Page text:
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Monday, June 24, 2019
Rashmi Chopra is a fellow in the Health and Human Rights Division at Human Rights Watch.
NEW YORK, Nov 28 2014 (IPS) - Jane is a young Zambian mother with a physical disability in Lusaka, who uses a wheelchair to get around. She does not let clinics without ramps or without wheelchair accessible toilets and equipment stop her from claiming her right to health care, including HIV prevention services.
“You have to go the clinic to test yourself, to know your status – you have to force yourself, even crawling, so that the government can see that the clinics are not user-friendly,” she told Human Rights Watch.
In local communities, legislatures and at the United Nations, people with disabilities like Jane are demanding their right to equal access to HIV services. Not only on Dec. 1, World AIDS Day, but every day.
This week we also observe the international day of persons with disabilities. This coincidence of the calendar is not a coincidence for millions of people with disabilities around the globe who may have never received any information on HIV and are unable to access HIV prevention, treatment and care services.
Yet they are at increased risk of HIV infection because of discrimination in schooling, poverty and greater risk of physical and sexual violence.
Faith, 25, a deaf, HIV-positive woman in Zambia, lost her hearing when she contracted cerebral malaria at the age of five. She dropped out of school after only a few years because her family could not afford the transportation costs to send her there, and in any case did not believe she would benefit from schooling.
Today, Faith cannot read and communicates through a mix of formal sign language and informal signs that are understood and translated by her brother.
Faith did not know about HIV prevention until she tested positive in 2012. HIV prevention meetings in her local community are not conducted in sign language. And even if Faith had been able to continue her schooling, she likely would not have learned about HIV because of the lack of accessible materials and peer-based HIV prevention programmes for children with disabilities.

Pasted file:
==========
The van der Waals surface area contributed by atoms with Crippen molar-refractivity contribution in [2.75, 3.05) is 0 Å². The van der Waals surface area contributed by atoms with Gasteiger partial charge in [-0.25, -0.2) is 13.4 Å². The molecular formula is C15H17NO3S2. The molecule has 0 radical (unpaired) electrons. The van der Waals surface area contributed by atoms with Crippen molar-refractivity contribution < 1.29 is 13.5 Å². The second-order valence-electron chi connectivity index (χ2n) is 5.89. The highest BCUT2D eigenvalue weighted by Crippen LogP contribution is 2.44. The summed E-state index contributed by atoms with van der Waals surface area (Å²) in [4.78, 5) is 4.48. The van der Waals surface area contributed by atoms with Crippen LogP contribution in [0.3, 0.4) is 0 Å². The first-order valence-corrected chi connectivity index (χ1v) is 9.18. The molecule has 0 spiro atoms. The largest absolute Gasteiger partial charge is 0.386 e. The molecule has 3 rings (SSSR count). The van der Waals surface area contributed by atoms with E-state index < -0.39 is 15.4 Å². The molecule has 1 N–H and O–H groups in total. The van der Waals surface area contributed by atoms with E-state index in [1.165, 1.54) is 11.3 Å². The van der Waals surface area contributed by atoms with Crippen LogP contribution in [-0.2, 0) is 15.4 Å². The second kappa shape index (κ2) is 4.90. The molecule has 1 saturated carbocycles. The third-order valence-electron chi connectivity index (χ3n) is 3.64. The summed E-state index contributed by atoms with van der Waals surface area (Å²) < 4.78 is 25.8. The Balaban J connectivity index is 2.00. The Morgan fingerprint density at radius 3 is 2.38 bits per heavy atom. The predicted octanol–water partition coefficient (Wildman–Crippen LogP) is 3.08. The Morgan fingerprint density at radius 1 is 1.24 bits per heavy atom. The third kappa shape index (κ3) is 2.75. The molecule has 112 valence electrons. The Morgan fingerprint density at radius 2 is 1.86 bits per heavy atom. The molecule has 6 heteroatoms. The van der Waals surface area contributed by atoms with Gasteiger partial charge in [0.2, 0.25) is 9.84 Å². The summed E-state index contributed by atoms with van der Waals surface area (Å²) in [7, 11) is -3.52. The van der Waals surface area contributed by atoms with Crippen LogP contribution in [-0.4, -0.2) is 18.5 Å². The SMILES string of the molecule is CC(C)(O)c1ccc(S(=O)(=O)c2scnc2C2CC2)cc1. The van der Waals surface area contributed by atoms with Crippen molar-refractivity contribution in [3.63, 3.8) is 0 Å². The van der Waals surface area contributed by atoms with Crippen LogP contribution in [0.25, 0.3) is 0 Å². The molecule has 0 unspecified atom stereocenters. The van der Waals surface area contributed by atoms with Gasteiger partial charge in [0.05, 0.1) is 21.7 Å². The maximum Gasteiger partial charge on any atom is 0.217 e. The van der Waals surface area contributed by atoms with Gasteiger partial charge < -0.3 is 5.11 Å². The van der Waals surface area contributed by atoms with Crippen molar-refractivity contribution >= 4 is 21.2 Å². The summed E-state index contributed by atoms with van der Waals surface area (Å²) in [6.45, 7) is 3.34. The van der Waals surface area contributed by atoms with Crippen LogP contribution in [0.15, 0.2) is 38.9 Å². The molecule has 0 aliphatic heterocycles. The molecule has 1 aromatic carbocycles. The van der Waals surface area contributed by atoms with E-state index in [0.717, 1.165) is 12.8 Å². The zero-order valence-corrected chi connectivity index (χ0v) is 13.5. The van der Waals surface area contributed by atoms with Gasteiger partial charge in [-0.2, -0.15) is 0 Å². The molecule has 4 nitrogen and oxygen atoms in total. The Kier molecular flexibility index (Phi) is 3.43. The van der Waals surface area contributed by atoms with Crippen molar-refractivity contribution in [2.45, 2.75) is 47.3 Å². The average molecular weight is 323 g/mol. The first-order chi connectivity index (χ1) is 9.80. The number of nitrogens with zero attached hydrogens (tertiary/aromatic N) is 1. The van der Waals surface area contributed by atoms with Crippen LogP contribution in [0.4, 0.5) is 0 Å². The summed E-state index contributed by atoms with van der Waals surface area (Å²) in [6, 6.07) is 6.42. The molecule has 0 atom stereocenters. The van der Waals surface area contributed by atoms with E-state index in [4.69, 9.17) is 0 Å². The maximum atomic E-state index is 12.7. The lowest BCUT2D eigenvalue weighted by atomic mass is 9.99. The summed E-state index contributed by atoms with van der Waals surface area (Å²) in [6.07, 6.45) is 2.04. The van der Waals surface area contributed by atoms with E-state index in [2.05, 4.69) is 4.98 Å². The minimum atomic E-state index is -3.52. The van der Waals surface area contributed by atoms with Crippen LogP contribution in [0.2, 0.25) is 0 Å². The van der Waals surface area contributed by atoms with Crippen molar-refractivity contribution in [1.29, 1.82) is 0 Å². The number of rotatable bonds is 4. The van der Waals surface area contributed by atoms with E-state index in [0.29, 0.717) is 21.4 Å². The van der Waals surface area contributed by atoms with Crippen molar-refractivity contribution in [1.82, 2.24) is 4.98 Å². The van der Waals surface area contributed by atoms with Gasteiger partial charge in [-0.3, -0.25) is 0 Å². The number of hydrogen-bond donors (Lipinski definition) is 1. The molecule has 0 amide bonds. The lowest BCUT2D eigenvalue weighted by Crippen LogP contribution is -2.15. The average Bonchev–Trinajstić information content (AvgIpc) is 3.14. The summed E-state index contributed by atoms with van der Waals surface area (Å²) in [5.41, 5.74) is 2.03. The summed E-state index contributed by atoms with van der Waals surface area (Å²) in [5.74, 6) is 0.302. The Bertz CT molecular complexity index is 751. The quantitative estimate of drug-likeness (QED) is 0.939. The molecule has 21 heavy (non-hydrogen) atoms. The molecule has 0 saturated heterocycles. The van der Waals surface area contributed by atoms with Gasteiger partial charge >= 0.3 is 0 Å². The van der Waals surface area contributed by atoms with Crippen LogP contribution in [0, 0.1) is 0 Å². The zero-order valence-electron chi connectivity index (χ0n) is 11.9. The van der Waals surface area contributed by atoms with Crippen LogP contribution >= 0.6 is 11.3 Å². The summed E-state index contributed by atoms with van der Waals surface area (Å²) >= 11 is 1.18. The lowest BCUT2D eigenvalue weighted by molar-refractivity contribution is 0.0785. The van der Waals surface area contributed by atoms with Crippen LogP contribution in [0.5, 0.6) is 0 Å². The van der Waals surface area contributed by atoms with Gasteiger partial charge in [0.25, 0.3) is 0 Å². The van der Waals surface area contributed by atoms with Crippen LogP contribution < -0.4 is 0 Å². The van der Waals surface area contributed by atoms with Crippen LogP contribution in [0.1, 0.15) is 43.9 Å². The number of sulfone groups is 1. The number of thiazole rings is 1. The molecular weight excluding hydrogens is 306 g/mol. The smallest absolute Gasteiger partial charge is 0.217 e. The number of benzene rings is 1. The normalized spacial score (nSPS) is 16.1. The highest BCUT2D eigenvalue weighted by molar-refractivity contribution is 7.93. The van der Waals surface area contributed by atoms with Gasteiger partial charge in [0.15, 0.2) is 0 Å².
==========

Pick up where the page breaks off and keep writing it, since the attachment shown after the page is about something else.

Faith found out that she was HIV-positive after giving birth to her daughter, who is also HIV-positive. Her husband is abusive and often absent. Faith relies on her mother to accompany her to appointments for antiretroviral medication and to help her understand information about care and treatment for her and her baby. There is usually no sign language interpreter at the clinic she visits.
A healthcare worker at her clinic told Faith and her mother that someone like Faith should not be allowed to have any more children.
But these barriers, and stigmatising attitudes, are starting to change.
In its 2014 ‘Gap Report’, UNAIDS recognised people with disabilities as one of the 12 vulnerable populations left behind by the AIDS response.
In Zambia, where more than one in 10 adults are living with HIV, and a similar number of people are estimated to have a disability, the government could recognise people with disabilities as a key population within the national HIV response, who should be prioritised for targeted action.
A disability-inclusive approach to HIV policies and national strategic plans is critical for countries in eastern and southern Africa, which remain the epicentre of the HIV pandemic.
Disabled persons’ organisations (DPOs) as well as other disability and health organisations in the region are also working hard to promote and develop inclusive and targeted HIV and sexual and reproductive health services.
Zambia Deaf Youth and Women (ZDYW), a local organisation from the Copperbelt province for example, has been supporting training of deaf counselors to provide peer-based HIV testing services in the region.
This year the U.S. President’s Emergency Plan for AIDS Relief (PEPFAR) in Zambia will recognise a number of ‘PEPFAR Champions’ who are promoting equal access to HIV services for people with disabilities.
This is a good start, but more needs to be done, and quicker, to draw broader attention to the needs of individuals with disabilities in HIV services and to integrate HIV issues within all disability work. This requires resources, specific budgetary provisions, donor funding allocations and data collection on disability.
The Zambian HIV/TB activist and advocate for disability rights, Winstone Zulu, would have turned 50 this year that marks half a centenary of Zambia’s independence. In this week that recognises both the global AIDS pandemic and the more than one billion people worldwide who have a disability, Zambia should honor his and others’ struggle for equal access to HIV services, and implement inclusive HIV services as a priority, to ensure that people with disabilities such as Jane and Faith no longer remain invisible in the fight against HIV.
Edited by Kitty Stapp
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